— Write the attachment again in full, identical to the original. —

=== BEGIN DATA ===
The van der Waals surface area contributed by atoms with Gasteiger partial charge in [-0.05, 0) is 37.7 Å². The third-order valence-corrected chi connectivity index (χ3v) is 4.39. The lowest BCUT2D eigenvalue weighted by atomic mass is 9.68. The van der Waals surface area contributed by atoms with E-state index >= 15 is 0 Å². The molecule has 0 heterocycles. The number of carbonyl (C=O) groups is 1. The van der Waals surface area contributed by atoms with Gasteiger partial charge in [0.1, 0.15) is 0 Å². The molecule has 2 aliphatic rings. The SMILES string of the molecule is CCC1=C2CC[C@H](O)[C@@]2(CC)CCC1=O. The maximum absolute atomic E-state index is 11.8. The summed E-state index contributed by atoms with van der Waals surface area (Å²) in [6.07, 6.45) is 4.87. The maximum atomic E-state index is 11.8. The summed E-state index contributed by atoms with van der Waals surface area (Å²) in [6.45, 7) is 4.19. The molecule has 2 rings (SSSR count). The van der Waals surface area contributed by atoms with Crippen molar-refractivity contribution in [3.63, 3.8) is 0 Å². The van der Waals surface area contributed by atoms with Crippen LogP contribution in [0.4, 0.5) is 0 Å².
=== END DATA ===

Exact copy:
The van der Waals surface area contributed by atoms with Gasteiger partial charge in [-0.05, 0) is 37.7 Å². The third-order valence-corrected chi connectivity index (χ3v) is 4.39. The lowest BCUT2D eigenvalue weighted by atomic mass is 9.68. The van der Waals surface area contributed by atoms with E-state index >= 15 is 0 Å². The molecule has 0 heterocycles. The number of carbonyl (C=O) groups is 1. The van der Waals surface area contributed by atoms with Gasteiger partial charge in [0.1, 0.15) is 0 Å². The molecule has 2 aliphatic rings. The SMILES string of the molecule is CCC1=C2CC[C@H](O)[C@@]2(CC)CCC1=O. The maximum absolute atomic E-state index is 11.8. The summed E-state index contributed by atoms with van der Waals surface area (Å²) in [6.07, 6.45) is 4.87. The maximum atomic E-state index is 11.8. The summed E-state index contributed by atoms with van der Waals surface area (Å²) in [6.45, 7) is 4.19. The molecule has 2 rings (SSSR count). The van der Waals surface area contributed by atoms with Crippen molar-refractivity contribution in [3.63, 3.8) is 0 Å². The van der Waals surface area contributed by atoms with Crippen LogP contribution in [0.4, 0.5) is 0 Å².